The United Auto Workers could be forced to reconsider its efforts to organize at foreign-owned factories in the U.S., a labor expert said, as the union vowed to keep fighting after losing a closely watched vote at Volkswagen AG’s Tennessee plant.
Workers in Chattanooga voted 712-626 on Friday against joining the UAW after three days of balloting that drew intense opposition from elected officials. The company didn’t fight the UAW campaign, which may have cost as much as $5 million and lasted more than two years, said Gary Chaison, a labor law professor at Clark University in Worcester, Mass.
A victory would have added momentum as the UAW seeks to sign up workers at a Daimler AG factory in Vance, Ala., and other foreign automakers, known as transplants, that settled in the U.S. South to take advantage of tax breaks, non-union labor and easy access to markets. Now the UAW must regroup, he said.
“This is a time for soul-searching at the UAW and within the American labor movement,” Chaison said Saturday in an interview. “This was the ideal situation and they know that. They might just give up on transplants.”
In Germany, representatives of Volkswagen’s works council – an employee- management body that tries to resolve disputes at most large German companies – said they would still press to establish a council at the Tennessee facility.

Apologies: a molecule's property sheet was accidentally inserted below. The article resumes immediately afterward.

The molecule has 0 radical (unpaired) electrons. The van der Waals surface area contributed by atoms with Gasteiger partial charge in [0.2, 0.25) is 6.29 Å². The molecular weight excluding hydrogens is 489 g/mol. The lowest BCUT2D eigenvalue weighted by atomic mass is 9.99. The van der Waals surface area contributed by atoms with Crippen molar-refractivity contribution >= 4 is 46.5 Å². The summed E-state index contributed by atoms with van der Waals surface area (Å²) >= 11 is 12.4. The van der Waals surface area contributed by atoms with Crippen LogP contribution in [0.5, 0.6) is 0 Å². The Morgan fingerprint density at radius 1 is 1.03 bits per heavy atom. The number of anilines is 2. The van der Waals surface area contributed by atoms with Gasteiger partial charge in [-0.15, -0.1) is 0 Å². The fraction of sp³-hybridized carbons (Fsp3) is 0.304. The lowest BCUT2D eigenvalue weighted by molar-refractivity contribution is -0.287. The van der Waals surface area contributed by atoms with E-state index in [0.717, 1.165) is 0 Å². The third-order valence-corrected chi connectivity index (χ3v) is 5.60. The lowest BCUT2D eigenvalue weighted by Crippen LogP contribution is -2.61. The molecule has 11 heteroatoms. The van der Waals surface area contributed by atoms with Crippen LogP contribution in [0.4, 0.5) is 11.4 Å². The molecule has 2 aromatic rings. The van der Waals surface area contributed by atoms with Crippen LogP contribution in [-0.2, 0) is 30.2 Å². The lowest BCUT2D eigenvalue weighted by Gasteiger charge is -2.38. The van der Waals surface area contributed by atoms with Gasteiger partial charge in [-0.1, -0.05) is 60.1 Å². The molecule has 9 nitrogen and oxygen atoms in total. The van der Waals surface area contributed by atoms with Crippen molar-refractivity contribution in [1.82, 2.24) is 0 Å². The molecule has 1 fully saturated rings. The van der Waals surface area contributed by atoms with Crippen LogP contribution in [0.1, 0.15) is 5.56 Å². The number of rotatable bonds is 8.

The UAW may have misjudged the intensity of an anti-union drive by groups and Tennessee leaders such as Gov. Bill Haslam and Sen. Bob Corker, both Republicans, said Joseph Farelli, a lawyer with the New York firm of Pitta & Giblin who represents labor unions.
“You had a lot of third-party organizations really campaigning hard against the union,” Farelli said in an interview.
AFL-CIO President Richard Trumka, leader of the nation’s biggest labor federation, said “the closeness of the (Chattanooga) results and the courage and tenacity of union supporters prove that this election is a minor setback, and not a permanent defeat.”
The loss may prompt the UAW to look for new members among hotel workers, university teaching assistants or others outside the automobile industry, Chaison said.